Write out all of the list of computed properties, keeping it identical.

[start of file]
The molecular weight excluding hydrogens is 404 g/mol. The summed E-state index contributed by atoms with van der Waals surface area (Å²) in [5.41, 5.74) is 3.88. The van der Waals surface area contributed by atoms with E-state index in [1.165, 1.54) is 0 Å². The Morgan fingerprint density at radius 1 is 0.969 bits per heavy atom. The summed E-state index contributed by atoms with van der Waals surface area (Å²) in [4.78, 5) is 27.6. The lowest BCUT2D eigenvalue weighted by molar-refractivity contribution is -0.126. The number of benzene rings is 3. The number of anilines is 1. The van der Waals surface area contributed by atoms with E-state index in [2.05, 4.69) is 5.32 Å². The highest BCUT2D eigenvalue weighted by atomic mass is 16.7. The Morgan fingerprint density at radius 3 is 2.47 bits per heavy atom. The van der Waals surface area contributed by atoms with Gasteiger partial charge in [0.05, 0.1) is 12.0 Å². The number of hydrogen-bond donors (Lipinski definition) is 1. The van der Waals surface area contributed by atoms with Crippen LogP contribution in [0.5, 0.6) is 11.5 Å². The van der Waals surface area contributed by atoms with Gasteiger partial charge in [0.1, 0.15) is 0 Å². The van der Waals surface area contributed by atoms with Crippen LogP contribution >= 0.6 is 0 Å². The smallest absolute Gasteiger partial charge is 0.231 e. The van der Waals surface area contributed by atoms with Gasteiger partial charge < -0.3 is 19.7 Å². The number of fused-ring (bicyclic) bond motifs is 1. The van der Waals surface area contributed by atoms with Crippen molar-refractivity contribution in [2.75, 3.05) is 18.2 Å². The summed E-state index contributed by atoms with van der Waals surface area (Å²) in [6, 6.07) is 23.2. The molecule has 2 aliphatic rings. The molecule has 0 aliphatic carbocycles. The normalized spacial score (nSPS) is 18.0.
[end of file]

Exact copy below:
The molecular weight excluding hydrogens is 404 g/mol. The summed E-state index contributed by atoms with van der Waals surface area (Å²) in [5.41, 5.74) is 3.88. The van der Waals surface area contributed by atoms with E-state index in [1.165, 1.54) is 0 Å². The Morgan fingerprint density at radius 1 is 0.969 bits per heavy atom. The summed E-state index contributed by atoms with van der Waals surface area (Å²) in [4.78, 5) is 27.6. The lowest BCUT2D eigenvalue weighted by molar-refractivity contribution is -0.126. The number of benzene rings is 3. The number of anilines is 1. The van der Waals surface area contributed by atoms with E-state index in [2.05, 4.69) is 5.32 Å². The highest BCUT2D eigenvalue weighted by atomic mass is 16.7. The Morgan fingerprint density at radius 3 is 2.47 bits per heavy atom. The van der Waals surface area contributed by atoms with Gasteiger partial charge in [0.05, 0.1) is 12.0 Å². The number of hydrogen-bond donors (Lipinski definition) is 1. The van der Waals surface area contributed by atoms with Crippen LogP contribution in [0.5, 0.6) is 11.5 Å². The van der Waals surface area contributed by atoms with Gasteiger partial charge in [0.1, 0.15) is 0 Å². The van der Waals surface area contributed by atoms with Crippen LogP contribution >= 0.6 is 0 Å². The smallest absolute Gasteiger partial charge is 0.231 e. The van der Waals surface area contributed by atoms with Gasteiger partial charge < -0.3 is 19.7 Å². The number of fused-ring (bicyclic) bond motifs is 1. The van der Waals surface area contributed by atoms with Crippen molar-refractivity contribution in [2.75, 3.05) is 18.2 Å². The summed E-state index contributed by atoms with van der Waals surface area (Å²) in [6, 6.07) is 23.2. The molecule has 2 aliphatic rings. The molecule has 0 aliphatic carbocycles. The normalized spacial score (nSPS) is 18.0.